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In this course, author Jan Kabili introduces the photo organizing, editing, and sharing features of Adobe Photoshop Elements 10, the less expensive version of Photoshop that’s ideal for casual photographers who want to achieve professional results. The course covers importing, organizing, and finding photos with the Organizer. It explains how and when to use each of the editing workspaces—from the simple Quick Fix and Guided Edit workspaces to the Full Edit workspace for enhancing your photos—including making photo corrections, retouching, compositing images, and adding text. The final chapter offers creative ways to share photos with Elements, including print projects like greeting cards, calendars, and books, emailing photos, and posting them on Facebook and Flickr.
The Shadows/Highlight adjustment is one of the most powerful in the Full Photo Edit workspace, because it lets you adjust shadow and highlight areas of a photo separately. It comes in really handy for photos like this that are backlit. Unfortunately Shadows/Highlights is not an adjustment layer, it's only available as a direct adjustment right on the photo. So before you apply it, you may want to make a copy of the layer that contains the photo, so you have one that doesn't get changed. I'll drag the background layer down to the bottom of the Layers panel and I'm going to drop in on top of the make new layer icon right here, the icon with a folded up corner, and that's a shortcut for making a copy of a layer.
I'll make sure I have the background copy layer selected, and then I'll apply a shadow highlight adjustment by going up to the Enhance menu and down to Adjust Lighting and over to Shadows/Highlights. That opens the Shadows/Highlights dialog box. Here there are separate sliders that I can use to lighten the shadow areas, darken the highlight areas and tweak the contrast and the midtones. By default the Lighten Shadow slider is dragged over to 25% and that's already having an impact on this photo.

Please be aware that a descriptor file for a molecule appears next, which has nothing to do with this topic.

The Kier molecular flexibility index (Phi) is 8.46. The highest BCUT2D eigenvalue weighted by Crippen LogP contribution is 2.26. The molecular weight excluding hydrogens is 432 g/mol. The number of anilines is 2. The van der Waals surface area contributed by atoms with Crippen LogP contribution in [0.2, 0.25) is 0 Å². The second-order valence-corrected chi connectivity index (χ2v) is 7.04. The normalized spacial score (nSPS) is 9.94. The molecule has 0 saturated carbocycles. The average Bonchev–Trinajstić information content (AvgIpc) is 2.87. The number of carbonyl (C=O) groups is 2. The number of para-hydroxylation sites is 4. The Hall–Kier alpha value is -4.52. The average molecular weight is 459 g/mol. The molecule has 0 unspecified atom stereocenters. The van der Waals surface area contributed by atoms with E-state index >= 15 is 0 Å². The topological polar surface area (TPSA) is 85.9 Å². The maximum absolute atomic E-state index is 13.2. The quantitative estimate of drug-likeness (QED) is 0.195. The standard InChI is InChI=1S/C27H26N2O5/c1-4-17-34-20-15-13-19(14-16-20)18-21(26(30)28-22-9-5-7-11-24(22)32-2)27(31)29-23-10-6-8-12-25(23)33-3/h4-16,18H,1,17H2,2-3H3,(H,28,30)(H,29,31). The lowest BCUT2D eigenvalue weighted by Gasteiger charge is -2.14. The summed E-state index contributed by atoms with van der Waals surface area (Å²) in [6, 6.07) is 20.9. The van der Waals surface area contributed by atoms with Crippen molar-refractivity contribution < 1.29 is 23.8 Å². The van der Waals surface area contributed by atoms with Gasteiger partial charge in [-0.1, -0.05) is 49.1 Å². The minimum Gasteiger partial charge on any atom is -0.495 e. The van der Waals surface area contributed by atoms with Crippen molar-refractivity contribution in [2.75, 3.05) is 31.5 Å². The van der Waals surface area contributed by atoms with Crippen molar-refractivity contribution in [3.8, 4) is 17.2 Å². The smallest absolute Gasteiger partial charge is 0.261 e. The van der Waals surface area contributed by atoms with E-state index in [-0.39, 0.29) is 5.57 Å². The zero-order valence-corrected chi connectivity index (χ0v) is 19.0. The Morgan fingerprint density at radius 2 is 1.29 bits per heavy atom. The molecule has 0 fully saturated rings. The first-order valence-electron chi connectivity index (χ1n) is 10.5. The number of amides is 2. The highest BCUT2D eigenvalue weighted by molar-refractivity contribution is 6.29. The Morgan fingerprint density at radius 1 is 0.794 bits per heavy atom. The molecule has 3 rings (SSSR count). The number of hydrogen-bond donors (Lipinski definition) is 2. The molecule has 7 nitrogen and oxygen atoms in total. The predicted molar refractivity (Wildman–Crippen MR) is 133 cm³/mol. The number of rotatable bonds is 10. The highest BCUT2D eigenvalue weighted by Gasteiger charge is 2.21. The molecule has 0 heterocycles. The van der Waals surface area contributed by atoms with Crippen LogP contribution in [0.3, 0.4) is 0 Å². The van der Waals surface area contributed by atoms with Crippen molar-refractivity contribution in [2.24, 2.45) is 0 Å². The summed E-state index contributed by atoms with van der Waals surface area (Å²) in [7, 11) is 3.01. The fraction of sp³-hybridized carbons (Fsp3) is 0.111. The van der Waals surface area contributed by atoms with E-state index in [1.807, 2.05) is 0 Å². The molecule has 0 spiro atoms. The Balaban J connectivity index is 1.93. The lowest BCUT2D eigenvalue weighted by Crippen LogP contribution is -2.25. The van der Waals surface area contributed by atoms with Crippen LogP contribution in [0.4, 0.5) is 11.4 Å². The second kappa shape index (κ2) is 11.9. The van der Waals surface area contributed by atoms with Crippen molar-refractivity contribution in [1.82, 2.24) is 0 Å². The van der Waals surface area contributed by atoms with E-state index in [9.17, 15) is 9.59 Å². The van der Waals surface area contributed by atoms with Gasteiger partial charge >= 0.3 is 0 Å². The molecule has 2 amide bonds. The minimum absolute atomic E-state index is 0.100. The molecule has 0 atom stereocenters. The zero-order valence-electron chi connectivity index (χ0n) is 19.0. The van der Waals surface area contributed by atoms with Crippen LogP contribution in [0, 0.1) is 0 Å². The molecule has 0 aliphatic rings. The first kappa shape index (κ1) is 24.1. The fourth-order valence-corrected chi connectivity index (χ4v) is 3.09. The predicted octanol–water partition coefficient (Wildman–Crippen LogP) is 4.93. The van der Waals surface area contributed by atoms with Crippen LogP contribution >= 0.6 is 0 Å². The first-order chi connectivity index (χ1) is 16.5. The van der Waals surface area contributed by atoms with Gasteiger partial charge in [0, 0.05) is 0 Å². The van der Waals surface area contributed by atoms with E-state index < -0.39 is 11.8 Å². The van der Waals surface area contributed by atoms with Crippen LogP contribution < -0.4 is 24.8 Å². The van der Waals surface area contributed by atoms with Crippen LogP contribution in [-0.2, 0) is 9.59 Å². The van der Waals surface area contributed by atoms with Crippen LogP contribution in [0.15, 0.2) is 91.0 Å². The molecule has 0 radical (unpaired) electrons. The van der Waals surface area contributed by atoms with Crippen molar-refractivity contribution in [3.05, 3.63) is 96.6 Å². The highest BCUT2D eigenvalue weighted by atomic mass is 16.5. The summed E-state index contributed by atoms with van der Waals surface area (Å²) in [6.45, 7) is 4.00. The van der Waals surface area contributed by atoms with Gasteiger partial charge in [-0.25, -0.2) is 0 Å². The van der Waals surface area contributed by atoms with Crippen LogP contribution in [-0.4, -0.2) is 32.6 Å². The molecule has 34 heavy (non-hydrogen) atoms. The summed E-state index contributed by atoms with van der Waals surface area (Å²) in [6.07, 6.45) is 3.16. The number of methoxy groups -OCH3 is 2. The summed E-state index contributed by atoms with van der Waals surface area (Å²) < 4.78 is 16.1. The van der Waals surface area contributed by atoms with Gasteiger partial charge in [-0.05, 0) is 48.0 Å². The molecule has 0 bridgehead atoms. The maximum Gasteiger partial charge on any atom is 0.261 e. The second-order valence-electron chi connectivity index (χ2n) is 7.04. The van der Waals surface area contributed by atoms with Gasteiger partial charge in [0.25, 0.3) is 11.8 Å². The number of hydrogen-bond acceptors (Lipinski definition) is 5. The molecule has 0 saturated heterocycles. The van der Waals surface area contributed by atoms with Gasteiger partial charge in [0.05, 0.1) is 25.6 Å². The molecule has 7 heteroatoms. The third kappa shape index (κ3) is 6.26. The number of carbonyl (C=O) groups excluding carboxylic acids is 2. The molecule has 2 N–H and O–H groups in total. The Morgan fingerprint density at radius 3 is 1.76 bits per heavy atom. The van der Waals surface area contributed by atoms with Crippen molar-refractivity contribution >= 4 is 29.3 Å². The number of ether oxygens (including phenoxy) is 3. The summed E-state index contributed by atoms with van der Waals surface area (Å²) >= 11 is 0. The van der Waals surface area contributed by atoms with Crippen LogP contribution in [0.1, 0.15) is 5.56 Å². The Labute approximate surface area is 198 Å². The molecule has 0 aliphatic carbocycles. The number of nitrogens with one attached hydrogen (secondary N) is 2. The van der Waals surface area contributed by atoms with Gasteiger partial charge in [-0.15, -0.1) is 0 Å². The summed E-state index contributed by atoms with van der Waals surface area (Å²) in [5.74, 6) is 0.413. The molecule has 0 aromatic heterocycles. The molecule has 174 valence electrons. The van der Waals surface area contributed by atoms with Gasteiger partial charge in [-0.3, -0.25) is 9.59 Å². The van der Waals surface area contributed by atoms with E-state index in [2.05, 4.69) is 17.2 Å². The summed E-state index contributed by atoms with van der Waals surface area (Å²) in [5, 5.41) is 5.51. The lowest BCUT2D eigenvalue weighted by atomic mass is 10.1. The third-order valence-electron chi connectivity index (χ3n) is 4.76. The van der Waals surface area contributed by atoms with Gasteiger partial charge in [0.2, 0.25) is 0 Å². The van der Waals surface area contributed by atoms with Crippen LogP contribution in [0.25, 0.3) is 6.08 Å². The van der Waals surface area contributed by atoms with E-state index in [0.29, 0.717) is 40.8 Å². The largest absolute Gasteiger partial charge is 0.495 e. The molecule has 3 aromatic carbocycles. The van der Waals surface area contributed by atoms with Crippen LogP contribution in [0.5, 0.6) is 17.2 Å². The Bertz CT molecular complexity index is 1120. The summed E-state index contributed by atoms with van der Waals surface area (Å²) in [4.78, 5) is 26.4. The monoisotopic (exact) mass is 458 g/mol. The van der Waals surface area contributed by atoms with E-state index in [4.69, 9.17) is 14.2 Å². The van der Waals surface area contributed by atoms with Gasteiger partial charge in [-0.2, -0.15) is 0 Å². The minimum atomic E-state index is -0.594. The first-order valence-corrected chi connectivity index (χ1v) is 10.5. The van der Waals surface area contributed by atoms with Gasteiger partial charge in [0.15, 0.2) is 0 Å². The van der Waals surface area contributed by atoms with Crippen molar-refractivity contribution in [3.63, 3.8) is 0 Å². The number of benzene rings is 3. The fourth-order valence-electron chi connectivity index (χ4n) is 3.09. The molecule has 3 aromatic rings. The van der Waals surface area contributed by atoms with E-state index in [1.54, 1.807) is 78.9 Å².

Opening up the foreground element, so we can see more the detail in the building, to remind you of how this looked without any adjustments I'll uncheck Preview. So at this point it was pretty much unusable and now it's heading in the right direction. The building is still a bit dark, so I'm going to lighten the shadows which means lighten the dark areas of the photo even further by dragging the Lighten Shadows slider over to the right even more. You won't always go this far with the slider, but this is a pretty extreme example. One of the things I really like about this adjustment is that lightening the shadows like that it had very little impact on the brightest areas the clouds here and here.
If I do want to impact the bright areas, I'll use this slider the Darken Highlight slider. As I dragged that slider to the right, I'm darkening the brightest areas of the photo that's bringing back a little more detail in the clouds and is making them more dramatic. Moving these sliders can sometimes make the midtones look a little muddy and so I have a Midtone Contrast slider that I can use to work on that problem. Dragging Midtone Contrast to the right makes the midtones in the image look more crisp. So that is imperfect, but it's a lot better than where I started.
I'll uncheck Preview again to remind you that this is the image I started with and this is the image I ended up with by applying this shadows highlights adjustment. I'll click OK and if I change my mind about this adjustment I can always delete this background copy layer and get back to my original.
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